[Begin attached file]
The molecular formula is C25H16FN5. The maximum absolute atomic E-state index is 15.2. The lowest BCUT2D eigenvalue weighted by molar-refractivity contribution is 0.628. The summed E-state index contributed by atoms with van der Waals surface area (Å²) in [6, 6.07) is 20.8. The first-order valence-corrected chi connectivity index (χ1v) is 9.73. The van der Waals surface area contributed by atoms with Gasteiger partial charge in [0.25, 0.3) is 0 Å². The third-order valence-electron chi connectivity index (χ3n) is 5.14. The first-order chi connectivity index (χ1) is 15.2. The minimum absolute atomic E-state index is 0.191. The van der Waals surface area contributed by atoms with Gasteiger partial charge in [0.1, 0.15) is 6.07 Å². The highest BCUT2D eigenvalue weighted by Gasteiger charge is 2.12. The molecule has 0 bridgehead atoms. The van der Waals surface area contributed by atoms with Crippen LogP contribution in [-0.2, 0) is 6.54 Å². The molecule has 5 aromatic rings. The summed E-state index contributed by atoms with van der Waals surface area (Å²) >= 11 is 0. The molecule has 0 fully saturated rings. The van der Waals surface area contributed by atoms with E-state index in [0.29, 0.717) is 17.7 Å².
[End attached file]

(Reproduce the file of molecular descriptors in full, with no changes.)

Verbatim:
The molecular formula is C25H16FN5. The maximum absolute atomic E-state index is 15.2. The lowest BCUT2D eigenvalue weighted by molar-refractivity contribution is 0.628. The summed E-state index contributed by atoms with van der Waals surface area (Å²) in [6, 6.07) is 20.8. The first-order valence-corrected chi connectivity index (χ1v) is 9.73. The van der Waals surface area contributed by atoms with Gasteiger partial charge in [0.25, 0.3) is 0 Å². The third-order valence-electron chi connectivity index (χ3n) is 5.14. The first-order chi connectivity index (χ1) is 15.2. The minimum absolute atomic E-state index is 0.191. The van der Waals surface area contributed by atoms with Gasteiger partial charge in [0.1, 0.15) is 6.07 Å². The highest BCUT2D eigenvalue weighted by Gasteiger charge is 2.12. The molecule has 0 bridgehead atoms. The van der Waals surface area contributed by atoms with Crippen LogP contribution in [-0.2, 0) is 6.54 Å². The molecule has 5 aromatic rings. The summed E-state index contributed by atoms with van der Waals surface area (Å²) >= 11 is 0. The molecule has 0 fully saturated rings. The van der Waals surface area contributed by atoms with E-state index in [0.29, 0.717) is 17.7 Å².